By Kevin Kelley
From our American history lessons, we’re all familiar with the great sense of sorrow and loss the Union felt after the assassination of Abraham Lincoln, just days after the commander-in-chief had successfully achieved victory in the Civil War. And how Reconstruction policies were ineffectively administered and then abandoned in the years that followed.
And we know, either through memory or legend, of the grief that overtook the nation following the murder of John F. Kennedy. The sense of what might have been and suspicions of conspiracy at times became a national obsession.
But the national memory has forgotten a similar period of national grief – that which followed the assassination of the nation’s 20th president, James Garfield. Born in a log cabin in what is now Moreland Hills, Garfield died just 200 days after being sworn in as chief executive. He died nearly three months after being shot in a Washington, D.C., railroad station by a deranged gunman, Charles Guiteau.
Author Candice Millard revives the story of the 1881 shooting of, vigil for and death of the president in her 2011 book, “Destiny of the Republic: A Tale of Madness, Medicine and the Murder of a President.” The former writer and editor at National Geographic magazine will give a talk and sign copies of her book today at 7 p.m. at the James A. Garfield National Historic Site, 8095 Mentor Avenue (U.S. 20) in Mentor. No tickets are need for the free event, but seating is limited.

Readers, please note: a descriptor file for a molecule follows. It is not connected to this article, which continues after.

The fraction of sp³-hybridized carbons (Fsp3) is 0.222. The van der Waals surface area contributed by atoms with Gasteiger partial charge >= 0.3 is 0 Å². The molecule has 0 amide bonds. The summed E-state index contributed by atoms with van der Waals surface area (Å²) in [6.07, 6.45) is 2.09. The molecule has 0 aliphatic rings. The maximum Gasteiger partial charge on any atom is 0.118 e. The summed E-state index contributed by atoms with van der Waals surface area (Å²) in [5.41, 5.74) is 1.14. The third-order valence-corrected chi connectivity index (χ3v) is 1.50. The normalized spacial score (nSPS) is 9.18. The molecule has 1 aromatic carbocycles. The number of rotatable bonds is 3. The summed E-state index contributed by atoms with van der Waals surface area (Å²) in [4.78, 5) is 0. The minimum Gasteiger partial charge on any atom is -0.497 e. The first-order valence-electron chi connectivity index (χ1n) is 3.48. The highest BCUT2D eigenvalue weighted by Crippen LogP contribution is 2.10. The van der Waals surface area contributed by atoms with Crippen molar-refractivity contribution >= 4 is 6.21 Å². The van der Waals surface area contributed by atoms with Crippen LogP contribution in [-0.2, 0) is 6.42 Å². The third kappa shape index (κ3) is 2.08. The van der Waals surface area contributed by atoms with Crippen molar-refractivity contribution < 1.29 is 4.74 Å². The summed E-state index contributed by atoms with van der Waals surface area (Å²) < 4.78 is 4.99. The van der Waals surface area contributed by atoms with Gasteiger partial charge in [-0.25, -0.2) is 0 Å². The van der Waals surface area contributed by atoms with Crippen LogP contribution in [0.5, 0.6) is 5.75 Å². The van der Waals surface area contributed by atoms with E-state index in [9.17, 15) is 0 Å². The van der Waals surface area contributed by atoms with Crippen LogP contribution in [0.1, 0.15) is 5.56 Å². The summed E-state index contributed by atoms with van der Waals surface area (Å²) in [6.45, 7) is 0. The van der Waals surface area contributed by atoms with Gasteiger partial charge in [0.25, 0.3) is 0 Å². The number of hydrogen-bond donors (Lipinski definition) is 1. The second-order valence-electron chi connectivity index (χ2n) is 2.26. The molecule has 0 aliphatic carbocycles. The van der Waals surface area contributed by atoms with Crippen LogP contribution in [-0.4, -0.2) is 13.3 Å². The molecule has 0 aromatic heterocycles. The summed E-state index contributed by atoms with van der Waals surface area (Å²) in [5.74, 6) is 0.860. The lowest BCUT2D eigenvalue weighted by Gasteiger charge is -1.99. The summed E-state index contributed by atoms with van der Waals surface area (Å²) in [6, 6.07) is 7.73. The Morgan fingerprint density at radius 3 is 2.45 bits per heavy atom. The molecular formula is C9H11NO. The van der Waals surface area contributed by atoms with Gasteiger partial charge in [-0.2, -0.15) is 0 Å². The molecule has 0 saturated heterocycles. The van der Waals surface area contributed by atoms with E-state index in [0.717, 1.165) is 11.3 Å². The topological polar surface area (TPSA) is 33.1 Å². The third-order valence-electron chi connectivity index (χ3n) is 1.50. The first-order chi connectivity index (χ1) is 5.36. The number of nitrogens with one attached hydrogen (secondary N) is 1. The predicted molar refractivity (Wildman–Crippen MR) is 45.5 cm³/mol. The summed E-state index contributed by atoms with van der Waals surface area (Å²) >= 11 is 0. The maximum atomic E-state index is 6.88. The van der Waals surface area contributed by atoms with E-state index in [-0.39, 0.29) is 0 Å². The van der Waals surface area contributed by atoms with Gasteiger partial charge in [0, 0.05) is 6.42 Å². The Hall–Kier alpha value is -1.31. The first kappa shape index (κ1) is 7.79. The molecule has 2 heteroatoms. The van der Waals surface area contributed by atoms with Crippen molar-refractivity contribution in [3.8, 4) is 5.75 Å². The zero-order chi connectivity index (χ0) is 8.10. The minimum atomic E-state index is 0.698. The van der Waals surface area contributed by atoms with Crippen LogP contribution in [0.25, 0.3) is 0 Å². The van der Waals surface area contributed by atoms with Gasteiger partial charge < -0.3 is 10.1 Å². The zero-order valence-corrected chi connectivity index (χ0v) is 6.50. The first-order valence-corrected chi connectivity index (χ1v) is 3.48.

Millard traces the path of Garfield from extreme poverty in what was then rural Ohio to successful student, Civil War soldier, then well-respected politician. She also follows Guiteau, who, she wrote, “failed at everything he had tried, and he had tried nearly everything, from law to ministry to even a free-love commune.” Both men had experienced near brushes with death that caused them to believe Providence spared them to accomplish something great.
Millard, who traveled to Ohio five times over several years to conduct research, said Garfield’s poor, rural formative years defined him.
“I think he was very proud of being Midwestern, and proud of the lessons he learned growing up working on a farm,” Millard said during a recent phone interview.
The passing years and his short tenure in the White House led Garfield – and his promise as president – to be largely forgotten by Americans. But the loss of the president affected Americans deeply, Millard said.
“The attempt on Garfield’s life aroused feelings of patriotism that many Americans had long since forgotten, or never knew they had,” she wrote.
“At the time, it was a tremendous, tremendous tragedy for the nation,” Millard said of Garfield’s death. “Garfield was loved and trusted.”
By bringing himself up from extreme poverty to the most powerful position of the country, Garfield had been viewed as the American ideal. What’s more, he rose to power without sacrificing his principles or character, Millard said. As a result, just two decades after the Civil War, Garfield had come to be accepted and trusted as the leader of all Americans – North and South, former slaves and former slave owners, immigrants and pioneers, Millard said.
In addition to causing great national grief, Garfield’s death led to profound changes in medicine.
“When his autopsy results were released, Americans knew right away that he didn’t have to die,” Millard said. The author concludes that Garfield’s doctors, by the unsterilized probing of the bullet wound, caused massive infections that ultimately killed the president. Antisepsis, which had been accepted by physicians in Europe but not America, became the accepted practice here after the president’s death.